A federal judge has given a tentative seal of approval on a class action settlement that affects 64,000 2002 to 2006 Audi A4 and A6 models equipped with a continuously variable automatic transmission (CVT). The transmissions had a tendency to fail, as they weren’t designed to handle the engine torque loads they were ultimately burdened with.
Judge A. Howard Matz of the Central District Court of California presided over the hearings and has scheduled an additional session in September to hear complaints with the settlement.
According to the lawsuit, per the New York Times, there was a manufacturing defect that Volkswagen, Audi’s parent company, knowingly covered up. Audi denied this, but the automaker felt that a settlement with the aggrieved customers was the best way to handle the situation.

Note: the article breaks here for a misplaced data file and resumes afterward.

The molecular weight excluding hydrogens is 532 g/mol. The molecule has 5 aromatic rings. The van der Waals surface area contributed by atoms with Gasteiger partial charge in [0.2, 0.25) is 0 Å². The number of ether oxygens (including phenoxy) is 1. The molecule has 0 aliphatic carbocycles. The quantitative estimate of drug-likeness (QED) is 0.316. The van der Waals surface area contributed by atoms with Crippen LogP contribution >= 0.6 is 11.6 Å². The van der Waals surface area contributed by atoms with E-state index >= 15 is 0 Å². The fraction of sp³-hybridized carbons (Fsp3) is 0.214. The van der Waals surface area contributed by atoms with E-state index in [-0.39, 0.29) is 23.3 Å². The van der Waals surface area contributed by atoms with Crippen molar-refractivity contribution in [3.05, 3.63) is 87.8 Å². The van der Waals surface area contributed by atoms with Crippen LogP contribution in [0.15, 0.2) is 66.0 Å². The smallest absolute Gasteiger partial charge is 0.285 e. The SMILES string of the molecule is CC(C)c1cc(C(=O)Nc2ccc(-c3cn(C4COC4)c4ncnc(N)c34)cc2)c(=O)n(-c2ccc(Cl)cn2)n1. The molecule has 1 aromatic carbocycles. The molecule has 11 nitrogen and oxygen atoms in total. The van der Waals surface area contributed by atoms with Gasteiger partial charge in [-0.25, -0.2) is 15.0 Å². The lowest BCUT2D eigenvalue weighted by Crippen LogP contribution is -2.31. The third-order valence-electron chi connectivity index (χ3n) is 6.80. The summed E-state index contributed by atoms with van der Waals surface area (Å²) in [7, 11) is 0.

Here are some of the highlights from the settlement:
- Audi will reimburse customers for transmission repairs made within the first 10 years or 100,000 miles. This is an extension from the original four years and 50,000 miles. Valve bodies and transmission control units are covered, but their coverage varies from model to model.
- There’s a trade-in reimbursement for 2002 to 2004 Audi models that needed their transmissions completely replaced. There is no explanation why 2005 and 2006 models aren’t covered.
- The lawyers involved will receive $2.375 million among the two of them. This is relatively little compared to other automotive class action suits.
Audi has offered CVTs in A4 and A6 models for some years and still offers them in front-wheel-drive A4s. Other automakers like Saturn and Nissan have previously experienced CVT issues with their cars, but most recent efforts are considerably better than they were in the 1980s, 1990s, and 2000s.
Source: New York Times